Our bodies are wonderfully intricate and the mere thought of how all systems work is a mystery. In line with this, one such system that is of key importance is the renal system, with the kidneys being of high significance. Whatever comes in must come out and it is the primary role of the kidneys to ensure this happens.
These bean-shaped organs work exemplary well as a duo to facilitate the waste removal process in the form of urine. Our kidneys filter blood before sending it back to the heart. They create hormones that help produce blood cells, promote bone health and regulate blood pressure. From the roles played by the kidneys, it is evident that their role cannot be assumed and in case they are not functioning as expected, then the client can be categorized as having kidney disease.
Kidney disease can either be acute or chronic. Acute kidney disease occurs when the kidneys suddenly fail in removing waste products from the blood while chronic kidney disease occurs over a prolonged period. Once the kidneys are unable to perform as expected, the waste products and fluids accumulate and the other body systems get affected leading to further complications.
While reading through this we are sure the questions in mind are ‘what are the predisposing factors?’ and ‘is kidney disease such a big deal?’ A number of illnesses can cause permanent damage to the kidneys, but the two main conditions are diabetes and hypertension. Additionally, other risk factors include: old age, genes, alcohol abuse, tobacco abuse and, obesity.
Kidney disease is a big deal especially putting into consideration the fatalities that are recorded. According to the Business Daily report on 07th March 2018, about 1 in every 10 persons have some form of kidney disease and about 4 million Kenyans are affected with a significant proportion of this population progressing to kidney failure. It was further estimated that 4.8 million Kenyans will be suffering from kidney disease by 2030. These statistics should nudge us to be concerned about our health status more so our weight, our blood sugar level management and blood pressure.
One intervention in curbing the disease is understanding symptoms that occur at each stage. Symptoms presented in acute kidney disease are; decreased urine output, fluid retention, shortness of breath, fatigue, confusion and, nausea. If not well managed and the disease progresses to the chronic stage, the symptoms recorded are anaemia, blood in urine, dark urine, decreased mental alertness, edema, itchy skin, loss of appetite, muscle cramps, proteinuria, a sudden change in weight, unexplained headaches and, pain on the side. In rare cases, uremic frosting on the face can occur.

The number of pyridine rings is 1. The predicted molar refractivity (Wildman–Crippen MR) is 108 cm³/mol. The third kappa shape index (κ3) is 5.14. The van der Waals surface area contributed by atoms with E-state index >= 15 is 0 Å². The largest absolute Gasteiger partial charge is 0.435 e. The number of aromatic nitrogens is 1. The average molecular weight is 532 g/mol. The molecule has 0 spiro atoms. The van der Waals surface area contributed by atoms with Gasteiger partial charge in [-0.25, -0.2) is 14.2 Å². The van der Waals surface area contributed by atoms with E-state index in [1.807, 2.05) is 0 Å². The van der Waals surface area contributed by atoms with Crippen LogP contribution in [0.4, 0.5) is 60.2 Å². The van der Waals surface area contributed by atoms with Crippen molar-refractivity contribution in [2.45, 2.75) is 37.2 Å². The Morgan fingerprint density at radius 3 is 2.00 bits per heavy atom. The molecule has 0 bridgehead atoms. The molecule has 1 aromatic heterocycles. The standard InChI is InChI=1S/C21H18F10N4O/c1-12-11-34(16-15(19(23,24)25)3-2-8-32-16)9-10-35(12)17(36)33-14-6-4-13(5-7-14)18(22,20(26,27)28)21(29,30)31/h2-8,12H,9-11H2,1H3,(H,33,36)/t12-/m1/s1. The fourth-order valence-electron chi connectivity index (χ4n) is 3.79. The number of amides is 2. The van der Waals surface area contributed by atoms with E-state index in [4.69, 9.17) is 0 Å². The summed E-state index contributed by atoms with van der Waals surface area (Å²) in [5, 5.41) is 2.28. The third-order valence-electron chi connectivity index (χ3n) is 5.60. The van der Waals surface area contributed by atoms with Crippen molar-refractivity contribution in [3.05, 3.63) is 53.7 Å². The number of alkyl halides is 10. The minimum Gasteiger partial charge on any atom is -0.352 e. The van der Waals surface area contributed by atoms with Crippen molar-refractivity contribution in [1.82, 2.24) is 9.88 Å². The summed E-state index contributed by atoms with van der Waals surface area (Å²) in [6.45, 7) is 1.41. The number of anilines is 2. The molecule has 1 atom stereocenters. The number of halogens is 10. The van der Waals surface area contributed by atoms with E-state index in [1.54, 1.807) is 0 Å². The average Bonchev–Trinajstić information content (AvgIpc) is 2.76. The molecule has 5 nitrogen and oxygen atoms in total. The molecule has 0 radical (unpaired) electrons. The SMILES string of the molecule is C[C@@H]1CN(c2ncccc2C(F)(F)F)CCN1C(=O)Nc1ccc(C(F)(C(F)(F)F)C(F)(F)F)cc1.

Maintaining a healthy lifestyle is key to preventing the occurrence of the disease. Also, if one is hypertensive or diabetic, it is necessary to adhere to the doctor’s or dietitian’s advice. If kidney disease has been recorded in your family, it is important to take extreme caution in your lifestyle as well as regular kidney functionality tests. For those with the disease, treatment is highly dependant on the stage. Treatment can range from medication, dialysis all through to kidney transplant.
The cost of treatment is quite high but the relief is that the dialysis cost is provided by our government through the NHIF. Is the whole cost covered? No. In addition to that intervention, there has been an improvement in the number of dialysis centres making the service available for the majority of Kenyans. However, for kidney transplant patients, the cost still remains to be quite high for some. Though the procedure can be done locally, majority still prefer to have this process done in India. However, you see it, the cost of treatment is high and cannot be afforded by all. Consequently, better to prevent than treat. For clients with kidney disease, your dietitian should be among your emergency contacts and stick to the meal plan.
From us here at Winnie’s Pure Health, our advice to you is to get your kidneys checked on this Kidney Health Month. Remember, a healthy you requires healthy and functional kidneys.